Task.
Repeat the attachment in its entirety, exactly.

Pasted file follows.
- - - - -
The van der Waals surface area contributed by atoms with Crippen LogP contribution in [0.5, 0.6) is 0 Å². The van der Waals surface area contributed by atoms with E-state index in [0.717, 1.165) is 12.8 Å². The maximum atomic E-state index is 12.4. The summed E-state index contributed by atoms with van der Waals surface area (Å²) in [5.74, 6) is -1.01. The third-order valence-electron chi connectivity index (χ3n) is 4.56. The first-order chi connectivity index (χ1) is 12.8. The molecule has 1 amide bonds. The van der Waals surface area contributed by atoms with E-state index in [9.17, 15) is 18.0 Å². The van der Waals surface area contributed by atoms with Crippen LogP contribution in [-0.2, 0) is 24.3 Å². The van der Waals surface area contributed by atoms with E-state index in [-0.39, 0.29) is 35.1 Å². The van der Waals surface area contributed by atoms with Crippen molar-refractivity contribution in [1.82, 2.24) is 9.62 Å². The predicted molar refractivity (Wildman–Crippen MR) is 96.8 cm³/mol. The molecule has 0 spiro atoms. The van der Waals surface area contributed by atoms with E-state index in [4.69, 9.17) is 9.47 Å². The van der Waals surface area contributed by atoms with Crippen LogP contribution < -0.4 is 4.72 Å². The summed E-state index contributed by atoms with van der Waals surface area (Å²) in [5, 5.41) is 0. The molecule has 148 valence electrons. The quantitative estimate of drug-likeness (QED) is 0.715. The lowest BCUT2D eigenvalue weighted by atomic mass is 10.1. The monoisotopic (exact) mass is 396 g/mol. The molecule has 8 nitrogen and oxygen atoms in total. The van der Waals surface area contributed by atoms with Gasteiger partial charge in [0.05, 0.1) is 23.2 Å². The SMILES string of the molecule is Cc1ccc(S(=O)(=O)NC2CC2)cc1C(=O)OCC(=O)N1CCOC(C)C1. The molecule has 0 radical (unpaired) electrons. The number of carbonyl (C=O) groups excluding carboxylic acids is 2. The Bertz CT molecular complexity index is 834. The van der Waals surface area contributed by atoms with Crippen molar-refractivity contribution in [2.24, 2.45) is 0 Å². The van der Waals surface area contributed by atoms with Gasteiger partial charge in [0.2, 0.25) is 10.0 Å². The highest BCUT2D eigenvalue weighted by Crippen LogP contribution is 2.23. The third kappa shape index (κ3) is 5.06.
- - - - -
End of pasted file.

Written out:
The van der Waals surface area contributed by atoms with Crippen LogP contribution in [0.5, 0.6) is 0 Å². The van der Waals surface area contributed by atoms with E-state index in [0.717, 1.165) is 12.8 Å². The maximum atomic E-state index is 12.4. The summed E-state index contributed by atoms with van der Waals surface area (Å²) in [5.74, 6) is -1.01. The third-order valence-electron chi connectivity index (χ3n) is 4.56. The first-order chi connectivity index (χ1) is 12.8. The molecule has 1 amide bonds. The van der Waals surface area contributed by atoms with E-state index in [9.17, 15) is 18.0 Å². The van der Waals surface area contributed by atoms with Crippen LogP contribution in [-0.2, 0) is 24.3 Å². The van der Waals surface area contributed by atoms with E-state index in [-0.39, 0.29) is 35.1 Å². The van der Waals surface area contributed by atoms with Crippen molar-refractivity contribution in [1.82, 2.24) is 9.62 Å². The predicted molar refractivity (Wildman–Crippen MR) is 96.8 cm³/mol. The molecule has 0 spiro atoms. The van der Waals surface area contributed by atoms with E-state index in [4.69, 9.17) is 9.47 Å². The van der Waals surface area contributed by atoms with Crippen LogP contribution < -0.4 is 4.72 Å². The summed E-state index contributed by atoms with van der Waals surface area (Å²) in [5, 5.41) is 0. The molecule has 148 valence electrons. The quantitative estimate of drug-likeness (QED) is 0.715. The lowest BCUT2D eigenvalue weighted by atomic mass is 10.1. The monoisotopic (exact) mass is 396 g/mol. The molecule has 8 nitrogen and oxygen atoms in total. The van der Waals surface area contributed by atoms with Gasteiger partial charge in [0.05, 0.1) is 23.2 Å². The SMILES string of the molecule is Cc1ccc(S(=O)(=O)NC2CC2)cc1C(=O)OCC(=O)N1CCOC(C)C1. The molecule has 0 radical (unpaired) electrons. The number of carbonyl (C=O) groups excluding carboxylic acids is 2. The Bertz CT molecular complexity index is 834. The van der Waals surface area contributed by atoms with Crippen molar-refractivity contribution in [2.24, 2.45) is 0 Å². The van der Waals surface area contributed by atoms with Gasteiger partial charge in [0.2, 0.25) is 10.0 Å². The highest BCUT2D eigenvalue weighted by Crippen LogP contribution is 2.23. The third kappa shape index (κ3) is 5.06.